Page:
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Tripods in de ilons
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Link to this postPosted: Tue Mar 31, 2009 3:56 am    Post subject: Question Tripods in de ilons

I'm still over two months out from my trip, but I'm already planning how I'll pack my bags. This will be my first trip to the BVI since picking up photography as a hobby, and consequently having way too much camera gear to lug around.

Anyway, I just wanted to see what other photographers have done about a tripod. I really enjoy night photography, long exposures using ambient light to illuminate a bay or a mountainside, etc. But I'm trying to pack light, and I'm not sure if I'll even have that many opportunities to use a tripod if I bring one.

So I guess I have three questions:

A) Do you find there are enough opportunities where a tripod would be both handy to use and you have enough time/space to set one up? (especially if you are staying on a boat)

B) If you do bring a tripod, what are your techniques for bringing it? Do you have a compact "travel" tripod, i.e., one less than 22" collapsed, or do you just hoof it with a full-size tripod in checked luggage?

C) Does anybody use a monopod and somehow jury-rig it into a tripod when necessary? Not sure how this would be done, but maybe by bracing it up against something. I don't use my monopod very much at all since I sold my big glass, but I suppose if there was a technique to use one for long exposures, it'd sure beat going out and buying another tripod just for the trip.
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Link to this postPosted: Tue Mar 31, 2009 6:26 am    

I make do with a gorillapod.
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Link to this postPosted: Tue Mar 31, 2009 10:31 am    Post subject: Note Tripods in de ilons


If people can manage to take fishing gear and snorkel gear in their luggage, they probably could get away with taking a light weight tripod (especially the miniature ones) - absent the above “stuff”. Walker’s suggestion is a great compromise. A tripod is the only real option in low light situations, though. But this doesn’t mean you have to lug a Bogen around!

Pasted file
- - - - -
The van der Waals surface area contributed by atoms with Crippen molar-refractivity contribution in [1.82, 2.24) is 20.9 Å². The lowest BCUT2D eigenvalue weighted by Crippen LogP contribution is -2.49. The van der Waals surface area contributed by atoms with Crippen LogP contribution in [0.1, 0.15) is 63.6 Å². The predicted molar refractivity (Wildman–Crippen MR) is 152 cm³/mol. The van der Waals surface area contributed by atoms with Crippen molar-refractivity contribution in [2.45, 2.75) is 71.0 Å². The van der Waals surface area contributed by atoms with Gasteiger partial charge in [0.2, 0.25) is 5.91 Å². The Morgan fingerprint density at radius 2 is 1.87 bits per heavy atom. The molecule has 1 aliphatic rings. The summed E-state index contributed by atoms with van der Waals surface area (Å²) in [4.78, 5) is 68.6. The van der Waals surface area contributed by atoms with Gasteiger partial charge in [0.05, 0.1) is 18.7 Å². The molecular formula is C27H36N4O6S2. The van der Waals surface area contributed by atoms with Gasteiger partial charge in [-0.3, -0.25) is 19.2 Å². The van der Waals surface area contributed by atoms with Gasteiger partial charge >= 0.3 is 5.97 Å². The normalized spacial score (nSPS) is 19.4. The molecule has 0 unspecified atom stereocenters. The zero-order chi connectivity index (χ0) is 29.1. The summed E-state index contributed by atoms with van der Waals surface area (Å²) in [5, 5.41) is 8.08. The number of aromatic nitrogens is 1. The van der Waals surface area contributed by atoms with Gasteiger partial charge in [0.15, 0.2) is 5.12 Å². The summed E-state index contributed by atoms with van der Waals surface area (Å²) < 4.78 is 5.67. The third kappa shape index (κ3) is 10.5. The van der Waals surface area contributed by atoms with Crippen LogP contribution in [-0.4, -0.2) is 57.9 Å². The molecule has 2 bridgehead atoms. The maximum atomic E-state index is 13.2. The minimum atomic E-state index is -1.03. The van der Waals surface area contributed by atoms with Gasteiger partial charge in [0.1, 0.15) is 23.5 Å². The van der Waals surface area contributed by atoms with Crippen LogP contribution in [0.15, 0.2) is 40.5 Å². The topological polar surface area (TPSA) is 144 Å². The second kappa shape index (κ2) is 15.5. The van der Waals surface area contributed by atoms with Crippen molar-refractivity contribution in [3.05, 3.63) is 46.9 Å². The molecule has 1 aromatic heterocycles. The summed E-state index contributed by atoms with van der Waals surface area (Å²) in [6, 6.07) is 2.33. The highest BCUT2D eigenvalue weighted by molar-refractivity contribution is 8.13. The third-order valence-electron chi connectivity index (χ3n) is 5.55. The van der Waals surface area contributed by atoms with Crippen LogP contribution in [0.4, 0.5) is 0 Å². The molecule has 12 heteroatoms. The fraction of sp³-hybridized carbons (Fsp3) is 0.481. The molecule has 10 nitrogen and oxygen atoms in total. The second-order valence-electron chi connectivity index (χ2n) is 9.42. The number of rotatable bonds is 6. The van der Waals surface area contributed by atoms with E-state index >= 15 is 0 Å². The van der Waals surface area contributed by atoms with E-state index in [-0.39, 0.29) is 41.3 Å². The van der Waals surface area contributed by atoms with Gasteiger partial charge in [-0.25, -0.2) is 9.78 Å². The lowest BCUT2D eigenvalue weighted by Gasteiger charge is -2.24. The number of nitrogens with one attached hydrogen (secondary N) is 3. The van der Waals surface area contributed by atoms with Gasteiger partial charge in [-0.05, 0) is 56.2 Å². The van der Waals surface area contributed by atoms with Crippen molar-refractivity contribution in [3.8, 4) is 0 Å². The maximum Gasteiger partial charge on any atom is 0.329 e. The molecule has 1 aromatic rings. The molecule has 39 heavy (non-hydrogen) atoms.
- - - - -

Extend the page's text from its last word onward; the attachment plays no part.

The only time we have used a monopod was for taking video - it gets rid of camera shake. But it only eliminates vertical shake, so leaning against something to form a bipod helps with hozizontal shake. Plus, most of them fold up and take up less space. There are some good tips at : handshake

Dugg and Chris
Promise to get the ‘05 thru ‘08 pictures up soon (finally a few digital camera pictures instead of scanned slides).
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Link to this postPosted: Tue Apr 07, 2009 8:35 pm    

Yeah Gorillapods are great. I use em for my flashguns all the time. My camera weighs too much for the gorillapod to really support, however. It will hold the camera, but even a light breeze gets it wobbling like a leaf on a twig when it's in tripod configuration. There is a new Gorillapod Focus, for higher-weight applications, but at $100 I want to play with one before I plunk down the big bucks.

That's a pretty good monopod article, thanks for posting the link. But like you said, a tripod is the only real option if the light really is that low.

I'm already toying with the idea of having a toy bag that I check for all the fun-but-nonessential stuff like masks/snorkels, pirate swag, etc, and if I end up going this route I can bring my full-sized tripod. Really don't want to though. I'll probably end up doing what Walker does and settle for a gorillapod.
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Link to this postPosted: Tue Apr 07, 2009 8:52 pm    

One thing that helps me is that the majority of my lenses are image-stabilized. I have done lots of very-low-light shots without a tripod by finding something convenient (like a palm tree trunk) to firmly brace the camera/lens against. Usually that is sufficient with IS.
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